Ahead of the India-US 2+2 Ministerial Dialogue, a top admiral of the US Navy has tried to assure Asian countries, which have maritime concerns with Beijing, against rising China in the Asia Pacific region.
While claiming that the US and its like-minded nations have disagreements over ideologies with China, Admiral John Aquilino, Commander of the U.S. Pacific Fleet believes that "the strength of partnerships with values (that like-minded nations share) will be what keeps the nations in the region secure."
"I said we were in competition with China, but that does not mean conflict," Aquilino said in Bangkok during a visit on Friday while criticising Beijing over the South China Sea.
The Admiral said that Beijing had built features in the South China Sea, in defiance of international law, that have a military purpose and "ultimately coerce and bully nations in the region."
The US claims that it is defending freedom of navigation under the United Nations Convention for the Law of the Sea (UNCLOS) – an international convention which was not even ratified by Washington.
"The meeting will focus on deepening bilateral strategic and defence co-operation, exchanging perspectives on global developments, our shared leadership in the Indo-Pacific region," the US state department said on Thursday 12 December, referring to the India-US 2+2 Ministerial Dialogue.
Beijing has yet to react to the move.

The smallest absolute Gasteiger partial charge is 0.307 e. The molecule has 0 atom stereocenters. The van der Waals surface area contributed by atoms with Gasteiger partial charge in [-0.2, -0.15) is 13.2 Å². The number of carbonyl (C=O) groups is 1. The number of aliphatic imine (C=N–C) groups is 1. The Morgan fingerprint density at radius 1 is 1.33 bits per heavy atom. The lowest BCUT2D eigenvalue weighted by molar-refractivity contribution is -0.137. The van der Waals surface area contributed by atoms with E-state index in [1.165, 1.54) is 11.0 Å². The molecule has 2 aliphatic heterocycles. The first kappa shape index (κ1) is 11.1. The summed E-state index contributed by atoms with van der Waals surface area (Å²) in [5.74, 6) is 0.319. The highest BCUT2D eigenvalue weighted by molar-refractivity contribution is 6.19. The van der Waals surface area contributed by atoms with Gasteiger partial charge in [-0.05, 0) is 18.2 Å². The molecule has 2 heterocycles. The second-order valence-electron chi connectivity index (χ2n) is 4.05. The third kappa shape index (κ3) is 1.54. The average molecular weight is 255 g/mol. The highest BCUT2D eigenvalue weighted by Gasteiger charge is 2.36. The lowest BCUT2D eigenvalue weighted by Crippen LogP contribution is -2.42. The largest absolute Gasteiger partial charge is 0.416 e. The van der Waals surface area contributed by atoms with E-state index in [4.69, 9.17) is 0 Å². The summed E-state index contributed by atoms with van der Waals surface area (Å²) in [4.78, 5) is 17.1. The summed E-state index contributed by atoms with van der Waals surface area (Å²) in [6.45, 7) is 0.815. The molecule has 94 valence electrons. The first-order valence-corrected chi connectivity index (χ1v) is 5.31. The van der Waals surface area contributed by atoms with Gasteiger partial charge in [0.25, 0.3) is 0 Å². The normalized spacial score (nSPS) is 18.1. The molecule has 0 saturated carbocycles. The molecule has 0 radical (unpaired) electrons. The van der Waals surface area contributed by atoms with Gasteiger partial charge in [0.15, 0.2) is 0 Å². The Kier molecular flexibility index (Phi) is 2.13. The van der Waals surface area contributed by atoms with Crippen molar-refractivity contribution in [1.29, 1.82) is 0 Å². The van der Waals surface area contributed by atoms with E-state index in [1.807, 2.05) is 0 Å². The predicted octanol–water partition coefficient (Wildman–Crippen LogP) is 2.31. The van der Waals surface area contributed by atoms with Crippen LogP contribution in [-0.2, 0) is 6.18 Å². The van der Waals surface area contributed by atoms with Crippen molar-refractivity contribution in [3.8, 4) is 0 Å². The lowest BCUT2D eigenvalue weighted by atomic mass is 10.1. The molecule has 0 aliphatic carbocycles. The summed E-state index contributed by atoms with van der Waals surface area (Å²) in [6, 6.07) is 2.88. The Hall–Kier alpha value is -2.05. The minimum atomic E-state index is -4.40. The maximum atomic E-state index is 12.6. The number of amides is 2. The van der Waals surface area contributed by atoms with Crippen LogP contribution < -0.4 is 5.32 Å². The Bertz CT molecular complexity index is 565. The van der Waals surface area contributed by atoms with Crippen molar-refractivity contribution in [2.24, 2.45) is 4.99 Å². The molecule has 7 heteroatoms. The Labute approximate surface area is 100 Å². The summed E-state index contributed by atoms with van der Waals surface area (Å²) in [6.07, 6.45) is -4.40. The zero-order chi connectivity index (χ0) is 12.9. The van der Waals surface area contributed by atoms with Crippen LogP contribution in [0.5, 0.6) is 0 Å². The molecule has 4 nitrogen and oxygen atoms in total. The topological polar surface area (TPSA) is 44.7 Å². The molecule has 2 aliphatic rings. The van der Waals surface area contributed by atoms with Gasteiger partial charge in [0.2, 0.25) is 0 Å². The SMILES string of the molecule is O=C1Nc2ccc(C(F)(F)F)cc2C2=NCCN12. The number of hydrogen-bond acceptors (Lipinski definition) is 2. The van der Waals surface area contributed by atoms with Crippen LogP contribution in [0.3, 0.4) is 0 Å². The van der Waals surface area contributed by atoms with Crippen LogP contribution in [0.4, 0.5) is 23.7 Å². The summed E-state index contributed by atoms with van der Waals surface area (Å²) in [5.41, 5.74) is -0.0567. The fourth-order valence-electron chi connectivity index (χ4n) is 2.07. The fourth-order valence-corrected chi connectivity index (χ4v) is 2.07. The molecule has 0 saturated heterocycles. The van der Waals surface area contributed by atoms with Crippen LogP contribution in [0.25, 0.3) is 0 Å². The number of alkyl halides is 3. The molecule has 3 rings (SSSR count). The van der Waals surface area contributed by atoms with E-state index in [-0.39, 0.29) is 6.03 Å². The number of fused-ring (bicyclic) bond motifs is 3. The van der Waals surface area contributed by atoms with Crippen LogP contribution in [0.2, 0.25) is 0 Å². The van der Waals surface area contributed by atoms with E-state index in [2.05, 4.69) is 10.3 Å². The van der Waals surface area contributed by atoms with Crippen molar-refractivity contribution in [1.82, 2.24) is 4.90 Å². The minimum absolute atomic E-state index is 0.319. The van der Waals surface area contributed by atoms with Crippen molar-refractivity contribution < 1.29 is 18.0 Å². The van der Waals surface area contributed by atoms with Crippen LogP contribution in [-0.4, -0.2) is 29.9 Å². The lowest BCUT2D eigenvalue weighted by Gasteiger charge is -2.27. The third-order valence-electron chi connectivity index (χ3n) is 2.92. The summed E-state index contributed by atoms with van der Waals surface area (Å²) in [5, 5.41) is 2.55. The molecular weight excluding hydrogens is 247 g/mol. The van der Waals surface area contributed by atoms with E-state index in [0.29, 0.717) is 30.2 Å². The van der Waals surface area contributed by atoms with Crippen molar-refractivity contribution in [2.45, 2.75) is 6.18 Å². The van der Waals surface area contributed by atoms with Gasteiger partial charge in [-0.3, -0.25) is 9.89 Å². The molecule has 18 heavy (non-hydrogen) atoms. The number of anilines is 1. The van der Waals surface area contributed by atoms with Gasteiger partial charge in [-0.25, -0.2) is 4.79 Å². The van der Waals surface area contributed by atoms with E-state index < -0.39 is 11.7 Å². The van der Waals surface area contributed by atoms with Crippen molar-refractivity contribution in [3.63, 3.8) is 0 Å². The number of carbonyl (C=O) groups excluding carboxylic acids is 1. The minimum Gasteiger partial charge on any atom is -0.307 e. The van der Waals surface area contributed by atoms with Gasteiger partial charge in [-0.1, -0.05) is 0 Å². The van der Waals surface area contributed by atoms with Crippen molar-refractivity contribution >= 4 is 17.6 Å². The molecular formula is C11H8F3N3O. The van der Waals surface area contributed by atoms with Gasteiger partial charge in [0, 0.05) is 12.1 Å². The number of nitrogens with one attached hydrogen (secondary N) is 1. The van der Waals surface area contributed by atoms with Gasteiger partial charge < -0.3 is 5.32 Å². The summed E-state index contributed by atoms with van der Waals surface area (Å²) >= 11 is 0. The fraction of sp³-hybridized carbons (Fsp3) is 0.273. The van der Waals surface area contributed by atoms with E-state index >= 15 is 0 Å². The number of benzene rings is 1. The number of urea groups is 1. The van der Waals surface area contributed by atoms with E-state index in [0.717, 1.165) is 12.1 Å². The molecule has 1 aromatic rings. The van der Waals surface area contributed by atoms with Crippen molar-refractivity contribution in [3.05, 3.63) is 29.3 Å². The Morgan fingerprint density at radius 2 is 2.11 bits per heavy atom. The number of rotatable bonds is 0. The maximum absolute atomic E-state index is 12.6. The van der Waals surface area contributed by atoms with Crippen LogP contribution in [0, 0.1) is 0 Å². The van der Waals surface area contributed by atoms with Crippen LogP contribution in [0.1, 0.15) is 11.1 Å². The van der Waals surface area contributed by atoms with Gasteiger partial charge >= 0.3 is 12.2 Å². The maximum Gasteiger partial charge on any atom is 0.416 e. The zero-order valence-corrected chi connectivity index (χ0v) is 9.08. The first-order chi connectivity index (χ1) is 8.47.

Indian analyst Kashish Paripiani said that under the Trump administration, the nature of US arms exports to India seems to have assumed a singular focus on exporting Mahanian thinking – towards the aim of "socialising" India into an active naval role in the Indian Ocean and the Indo-Pacific at-large.
"Hence, at the upcoming ministerial dialogue, transfer of crucial naval platforms is expected to be furthered," Paripiani added.
China and its neighbours, including Vietnam, Brunei, Indonesia, Malaysia, the Philippines and Taiwan have laid claim to portions of the South China Sea, often overlapping one another, and causing political and military tensions.
China controls the vast majority of the sea area and has established military outposts and air bases in the region by building artificial islands. Beijing and Manila have conflicting claims over the Reed Bank, an 8,850 sq. Km area of the South China Sea, northeast of the Spratly Islands, west of the Philippines where much of the region's known oil and gas reserves are based, and where Chinese and Philippine vessels have clashed repeatedly over fishing rights.